Around September of 2008 I began to learn about Blogspot and some interesting things I could put on the blog. I am very ignorant of this technology so everything was an adventure. Among other things I found a counter that could be put on it to tell me how many looks I received and I expected that it would be maybe 100 a month. You can see the counter on the left side under our picture.

I kinda lost track of it until Christmas time and when I happened to look at the counter in December it was about 80,000. I was stunned! It was at that moment that I became aware of the exposure this blog might have and that I needed to be careful that what I put on it was factual when I was talking about anything serious because people from all over were reading about us, our mission activities, and the people of Russia that we met here. I certainly didn't want to give anyone an incorrect impression, so I tried from that point to be factual and even-handed with any comments about events here. I hope that I have succeeded.

Occasionally, I checked the counter over 2009 and saw that the speed of the hits kept increasing. At first there might be 1,000 a month and now it runs about 10,000 a week. I just don't know what to do with that. It is amazing that so many people around the world have read, and apparently continue to read what comes out of our experiences or out of my imagination.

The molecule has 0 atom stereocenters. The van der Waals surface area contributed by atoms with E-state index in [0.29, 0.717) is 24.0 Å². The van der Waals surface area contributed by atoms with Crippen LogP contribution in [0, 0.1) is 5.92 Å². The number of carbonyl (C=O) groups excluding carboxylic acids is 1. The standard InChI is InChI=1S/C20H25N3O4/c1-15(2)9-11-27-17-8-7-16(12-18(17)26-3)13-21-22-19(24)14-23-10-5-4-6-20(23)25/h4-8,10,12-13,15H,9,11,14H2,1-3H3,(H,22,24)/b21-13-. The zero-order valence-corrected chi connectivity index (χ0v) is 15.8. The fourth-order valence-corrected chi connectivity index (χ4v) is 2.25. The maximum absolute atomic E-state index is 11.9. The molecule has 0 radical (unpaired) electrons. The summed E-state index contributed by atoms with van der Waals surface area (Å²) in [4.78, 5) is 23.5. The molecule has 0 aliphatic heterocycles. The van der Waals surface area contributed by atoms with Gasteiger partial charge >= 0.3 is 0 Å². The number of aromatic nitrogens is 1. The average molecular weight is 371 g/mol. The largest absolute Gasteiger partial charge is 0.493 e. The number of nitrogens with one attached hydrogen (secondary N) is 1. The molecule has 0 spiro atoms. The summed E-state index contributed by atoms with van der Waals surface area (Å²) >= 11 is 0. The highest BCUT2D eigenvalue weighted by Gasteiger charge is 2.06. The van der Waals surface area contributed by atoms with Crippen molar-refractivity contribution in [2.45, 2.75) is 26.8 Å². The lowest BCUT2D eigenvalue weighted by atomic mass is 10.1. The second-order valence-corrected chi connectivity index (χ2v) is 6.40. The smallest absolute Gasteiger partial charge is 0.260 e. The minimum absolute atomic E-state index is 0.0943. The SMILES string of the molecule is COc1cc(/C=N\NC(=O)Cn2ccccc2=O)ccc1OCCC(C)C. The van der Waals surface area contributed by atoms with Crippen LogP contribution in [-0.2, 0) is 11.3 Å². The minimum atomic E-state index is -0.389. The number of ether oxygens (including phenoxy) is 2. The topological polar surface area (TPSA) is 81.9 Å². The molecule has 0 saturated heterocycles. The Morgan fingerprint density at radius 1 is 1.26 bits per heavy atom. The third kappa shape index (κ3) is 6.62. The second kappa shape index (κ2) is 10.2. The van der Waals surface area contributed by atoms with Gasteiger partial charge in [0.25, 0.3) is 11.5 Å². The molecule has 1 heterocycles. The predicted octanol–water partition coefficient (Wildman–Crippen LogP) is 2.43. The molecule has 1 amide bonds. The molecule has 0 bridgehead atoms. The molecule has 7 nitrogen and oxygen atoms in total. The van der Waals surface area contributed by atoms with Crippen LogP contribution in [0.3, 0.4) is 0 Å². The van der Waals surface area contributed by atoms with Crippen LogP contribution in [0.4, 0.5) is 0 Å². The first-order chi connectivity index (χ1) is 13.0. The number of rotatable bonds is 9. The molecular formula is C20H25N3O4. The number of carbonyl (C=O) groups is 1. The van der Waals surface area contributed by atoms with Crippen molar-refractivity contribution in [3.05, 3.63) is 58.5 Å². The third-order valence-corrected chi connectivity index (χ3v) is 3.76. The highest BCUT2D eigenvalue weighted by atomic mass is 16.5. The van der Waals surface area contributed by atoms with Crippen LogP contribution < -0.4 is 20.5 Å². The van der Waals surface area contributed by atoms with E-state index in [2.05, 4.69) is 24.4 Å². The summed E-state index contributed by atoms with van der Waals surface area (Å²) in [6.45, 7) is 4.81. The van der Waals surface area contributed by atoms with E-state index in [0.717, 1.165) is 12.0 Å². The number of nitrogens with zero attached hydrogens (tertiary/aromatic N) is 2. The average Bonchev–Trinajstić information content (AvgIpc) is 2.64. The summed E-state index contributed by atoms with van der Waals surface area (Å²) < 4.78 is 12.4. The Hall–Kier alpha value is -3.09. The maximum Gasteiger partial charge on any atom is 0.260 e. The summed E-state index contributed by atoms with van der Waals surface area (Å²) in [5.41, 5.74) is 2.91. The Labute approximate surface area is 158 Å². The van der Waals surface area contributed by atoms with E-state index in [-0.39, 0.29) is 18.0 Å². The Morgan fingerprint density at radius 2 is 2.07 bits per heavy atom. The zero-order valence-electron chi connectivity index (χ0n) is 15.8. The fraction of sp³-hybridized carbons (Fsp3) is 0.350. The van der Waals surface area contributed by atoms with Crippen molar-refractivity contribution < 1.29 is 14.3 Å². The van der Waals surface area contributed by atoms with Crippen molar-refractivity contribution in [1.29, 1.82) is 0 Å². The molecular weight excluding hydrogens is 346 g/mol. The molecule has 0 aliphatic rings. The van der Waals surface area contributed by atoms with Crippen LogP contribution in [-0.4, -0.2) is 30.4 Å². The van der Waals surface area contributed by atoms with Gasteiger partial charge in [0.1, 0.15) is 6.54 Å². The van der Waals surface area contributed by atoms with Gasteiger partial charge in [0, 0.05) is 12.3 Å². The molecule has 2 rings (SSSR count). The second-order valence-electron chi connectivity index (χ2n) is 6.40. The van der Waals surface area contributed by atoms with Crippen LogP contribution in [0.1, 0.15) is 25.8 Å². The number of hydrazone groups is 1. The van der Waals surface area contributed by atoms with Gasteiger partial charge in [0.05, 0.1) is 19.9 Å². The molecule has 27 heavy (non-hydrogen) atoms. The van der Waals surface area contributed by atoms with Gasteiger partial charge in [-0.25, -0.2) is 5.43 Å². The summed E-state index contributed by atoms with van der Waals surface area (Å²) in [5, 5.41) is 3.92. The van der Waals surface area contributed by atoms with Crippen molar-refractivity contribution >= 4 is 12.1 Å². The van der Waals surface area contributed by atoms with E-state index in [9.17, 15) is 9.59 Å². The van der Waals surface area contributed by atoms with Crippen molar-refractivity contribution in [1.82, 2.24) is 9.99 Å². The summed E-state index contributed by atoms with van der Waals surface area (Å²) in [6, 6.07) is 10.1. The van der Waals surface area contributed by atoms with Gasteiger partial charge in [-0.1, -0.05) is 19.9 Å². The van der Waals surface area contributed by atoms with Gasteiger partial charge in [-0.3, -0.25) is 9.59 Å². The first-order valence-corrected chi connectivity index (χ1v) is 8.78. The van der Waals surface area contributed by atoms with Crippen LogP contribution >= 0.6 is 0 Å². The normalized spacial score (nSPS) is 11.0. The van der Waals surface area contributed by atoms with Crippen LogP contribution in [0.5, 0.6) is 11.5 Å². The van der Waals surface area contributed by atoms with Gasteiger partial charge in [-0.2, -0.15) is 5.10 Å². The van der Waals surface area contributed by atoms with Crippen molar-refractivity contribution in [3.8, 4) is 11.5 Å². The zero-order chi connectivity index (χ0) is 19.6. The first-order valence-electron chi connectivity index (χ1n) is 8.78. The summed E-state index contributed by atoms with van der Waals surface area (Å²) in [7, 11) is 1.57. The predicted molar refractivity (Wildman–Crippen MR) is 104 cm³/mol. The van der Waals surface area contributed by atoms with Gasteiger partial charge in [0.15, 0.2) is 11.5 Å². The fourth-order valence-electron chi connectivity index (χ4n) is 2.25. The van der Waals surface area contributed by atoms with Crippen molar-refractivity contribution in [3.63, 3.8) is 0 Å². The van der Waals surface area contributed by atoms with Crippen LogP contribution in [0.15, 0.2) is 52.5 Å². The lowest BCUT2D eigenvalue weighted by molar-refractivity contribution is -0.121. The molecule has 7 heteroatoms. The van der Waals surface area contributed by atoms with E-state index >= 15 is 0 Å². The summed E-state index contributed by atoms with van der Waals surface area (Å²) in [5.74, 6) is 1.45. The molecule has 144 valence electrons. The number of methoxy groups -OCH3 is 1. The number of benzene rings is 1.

I have enjoyed reading the comments from the readers. Some members of the on-line missionary moms group read it to keep up on life in the mission. Even young men who are called to Russia and are preparing to go to the MTC have read it. Some of them have even come to Novosibirsk and left comments. Many of the young members here in Novo have read it, but none have commented that I know of. Several comments have been made by Russians that I don't know, but wish that I did. The readership is diverse geographically, demographically, and in some way very random.

Thirty-five people have registered as followers and even that blows me away. Even though most of them don't leave comments, apparently they read it and get something out of it, which is really gratifying. For people to come back means something, doesn't it?

I will close this rambling with thanks to you all who have read this blog over the past almost two years. We will be going home in April and the accounts of our adventure will of course cease. However, I like to write and maybe I would decide to start some kind of general blog to air my ramblings.

In the mean time, I would like to say a big welcome to the one millionth visitor. I never imagined that you would exist and I am stunned by our existence, but I love you and hope that the time you spent here was worth your effort.

We still have a month to go and will continue to write about our mission in this country and specifically this city as the snow melts and spring approaches.